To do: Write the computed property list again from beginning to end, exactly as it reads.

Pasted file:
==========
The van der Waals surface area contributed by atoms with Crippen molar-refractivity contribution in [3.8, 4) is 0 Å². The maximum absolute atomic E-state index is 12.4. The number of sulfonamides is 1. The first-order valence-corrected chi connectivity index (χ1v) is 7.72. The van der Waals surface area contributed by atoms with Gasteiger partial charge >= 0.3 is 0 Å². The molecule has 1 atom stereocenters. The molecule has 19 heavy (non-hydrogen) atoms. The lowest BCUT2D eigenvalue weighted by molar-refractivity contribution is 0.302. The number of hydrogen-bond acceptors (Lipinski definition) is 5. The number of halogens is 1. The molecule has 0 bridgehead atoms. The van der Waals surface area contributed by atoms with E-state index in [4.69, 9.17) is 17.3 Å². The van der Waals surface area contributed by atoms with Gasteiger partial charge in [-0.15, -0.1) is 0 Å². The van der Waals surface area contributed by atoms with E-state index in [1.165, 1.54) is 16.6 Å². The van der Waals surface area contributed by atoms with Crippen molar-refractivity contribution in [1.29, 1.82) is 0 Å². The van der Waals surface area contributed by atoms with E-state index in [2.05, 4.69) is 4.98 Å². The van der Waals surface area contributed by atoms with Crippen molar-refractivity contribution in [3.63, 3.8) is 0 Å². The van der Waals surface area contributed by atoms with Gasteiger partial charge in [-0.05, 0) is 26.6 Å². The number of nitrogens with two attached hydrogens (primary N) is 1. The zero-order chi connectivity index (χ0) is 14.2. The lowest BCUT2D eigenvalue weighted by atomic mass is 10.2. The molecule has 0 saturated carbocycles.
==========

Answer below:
The van der Waals surface area contributed by atoms with Crippen molar-refractivity contribution in [3.8, 4) is 0 Å². The maximum absolute atomic E-state index is 12.4. The number of sulfonamides is 1. The first-order valence-corrected chi connectivity index (χ1v) is 7.72. The van der Waals surface area contributed by atoms with Gasteiger partial charge >= 0.3 is 0 Å². The molecule has 1 atom stereocenters. The molecule has 19 heavy (non-hydrogen) atoms. The lowest BCUT2D eigenvalue weighted by molar-refractivity contribution is 0.302. The number of hydrogen-bond acceptors (Lipinski definition) is 5. The number of halogens is 1. The molecule has 0 bridgehead atoms. The van der Waals surface area contributed by atoms with E-state index in [4.69, 9.17) is 17.3 Å². The van der Waals surface area contributed by atoms with Gasteiger partial charge in [-0.15, -0.1) is 0 Å². The van der Waals surface area contributed by atoms with E-state index in [1.165, 1.54) is 16.6 Å². The van der Waals surface area contributed by atoms with Crippen molar-refractivity contribution in [1.29, 1.82) is 0 Å². The van der Waals surface area contributed by atoms with E-state index in [2.05, 4.69) is 4.98 Å². The van der Waals surface area contributed by atoms with Crippen molar-refractivity contribution in [3.63, 3.8) is 0 Å². The van der Waals surface area contributed by atoms with Gasteiger partial charge in [-0.05, 0) is 26.6 Å². The number of nitrogens with two attached hydrogens (primary N) is 1. The zero-order chi connectivity index (χ0) is 14.2. The lowest BCUT2D eigenvalue weighted by atomic mass is 10.2. The molecule has 0 saturated carbocycles.